Skip to comments.Pope Benedict XVI's Address to the Sick at Divine Mercy Shrine (Full Text)
Posted on 05/29/2006 6:11:59 AM PDT by NYer
"You Are Eloquent Witnesses of God's Mercy"
KRAKOW, Poland, MAY 28, 2006 (Zenit.org).- Benedict XVI visited the Shrine of Divine Mercy in Lagiewniki on Saturday, after his visit to the Shrine of Our Lady of Kalwaria.
At Lagiewniki the Pope prayed at the tomb of St. Faustina Kowalska, where Karol Wojtyla often went as a laborer and later as an underground seminarian.
Benedict XVI then went to the basilica, where 800 sick people awaited him. Here is a Vatican translation of his address to them.
* * *
Dear Brothers and Sisters,
I am very pleased to be able to meet you during my visit here to the Shrine of Divine Mercy. I extend heartfelt greetings to all of you: to the sick, their caretakers, the priests engaged in pastoral ministry at the shrine, to the Sisters of Our Lady of Mercy, to the members of the Faustinum and to all those present.
On this occasion we encounter two mysteries: the mystery of human suffering and the mystery of Divine Mercy. At first sight these two mysteries seem to be opposed to one another. But when we study them more deeply in the light of faith, we find that they are placed in reciprocal harmony through the mystery of the Cross of Christ. As Pope John Paul II said in this place: "the Cross is the most profound bowing down of the Divinity toward man the Cross is like a touch of eternal love on the most painful wounds of humanity's earthly existence" (Aug. 17, 2002).
Dear friends who are sick, who are marked by suffering in body or soul, you are most closely united to the Cross of Christ, and at the same time, you are the most eloquent witnesses of God's mercy. Through you and through your suffering, he bows down toward humanity with love. You who say in silence: "Jesus, I trust in you" teach us that there is no faith more profound, no hope more alive and no love more ardent than the faith, hope and love of a person who in the midst of suffering places himself securely in God's hands. May the human hands of those who care for you in the name of mercy be an extension of the open hands of God.
I would so willingly embrace each one of you. But since this is impossible, I draw you spiritually to my heart, and I impart my blessing in the name of the Father and of the Son and of the Holy Spirit.
[Original text in Polish; translation issued by the Holy See]
Pope Benedict XVI prays during his visit to the sanctuary of Kalwaria in Poland May 27, 2006. Pope Benedict paid an emotional visit to the birthplace of his predecessor John Paul on Saturday and told Poles he was praying that their favourite son would move swiftly towards Catholic sainthood. REUTERS/Michael Dalder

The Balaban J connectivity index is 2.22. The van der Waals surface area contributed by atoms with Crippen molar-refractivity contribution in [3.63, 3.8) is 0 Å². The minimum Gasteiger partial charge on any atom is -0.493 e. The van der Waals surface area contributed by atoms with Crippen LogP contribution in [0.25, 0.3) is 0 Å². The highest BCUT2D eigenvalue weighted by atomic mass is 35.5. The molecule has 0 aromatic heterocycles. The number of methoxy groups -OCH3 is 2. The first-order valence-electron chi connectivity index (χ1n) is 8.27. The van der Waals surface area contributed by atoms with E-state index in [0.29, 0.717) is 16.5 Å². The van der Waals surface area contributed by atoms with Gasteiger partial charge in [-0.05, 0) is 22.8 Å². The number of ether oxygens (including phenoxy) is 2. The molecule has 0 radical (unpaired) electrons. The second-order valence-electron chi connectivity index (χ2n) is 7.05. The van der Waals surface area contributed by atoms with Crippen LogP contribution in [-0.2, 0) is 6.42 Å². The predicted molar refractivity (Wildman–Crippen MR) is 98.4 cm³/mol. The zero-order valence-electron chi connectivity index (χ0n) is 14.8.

3 o'clock Prayers - Their Power
come to mankind
in an amazing act of love,
I trust in thee.
Heart of Mercy,
Pierced for us,
a fountain of healing
to those who would seek it,
I trust in thee.
Mercy of God Incarnate,
Light against the darkness,
Shelter against the storm
Haven of the lost,
I trust in thee.
I Love the "Divine Mercy" Bump
Jesus Christ, Divine Mercy Incarnate is my reason for living.
Icon of St. Faustina Kowalska written by Marek Czarnecki of Seraphic Restorations in Avon, Conn.
Through the mediation of St. Faustina Kowalska (1905-38), Jesus has given us a teaching on God's mercy, and a new form of devotion known as the Divine Mercy. The devotion centers on veneration of the image of the merciful Jesus. The image was described by the Lord to Sister Faustina, a Polish nun, and then painted by her. The Divine Mercy devotion includes recitation of the Chaplet of Divine Mercy, celebration of the feast of Divine Mercy the first Sunday after Easter, and keeping holy the hour of Christs death.
On Sept. 13, 1935, in Vilnius (now the capital of Lithuania), Jesus "dictated" the words of the Chaplet of Divine Mercy to Sister Faustina. It is important to note that this took place after a vision of an angel, "the executor of Divine wrath," during which the mystic nun, terrified, began to "implore God for the world with words heard interiorly." This was recorded in her diary, Divine Mercy in My Soul (I, 196-197) [Stockbridge, Mass.: Marians of the Immaculate Conception, 2001; subsequent quotes are also from this source]. The next day Christ taught Sister Faustina to pray the chaplet, which she called "the prayer that serves to appease the wrath of God" (I, 197).
St. Faustina Kowalska
Yes, indeed, and thank you for the ping, dear FRiend.
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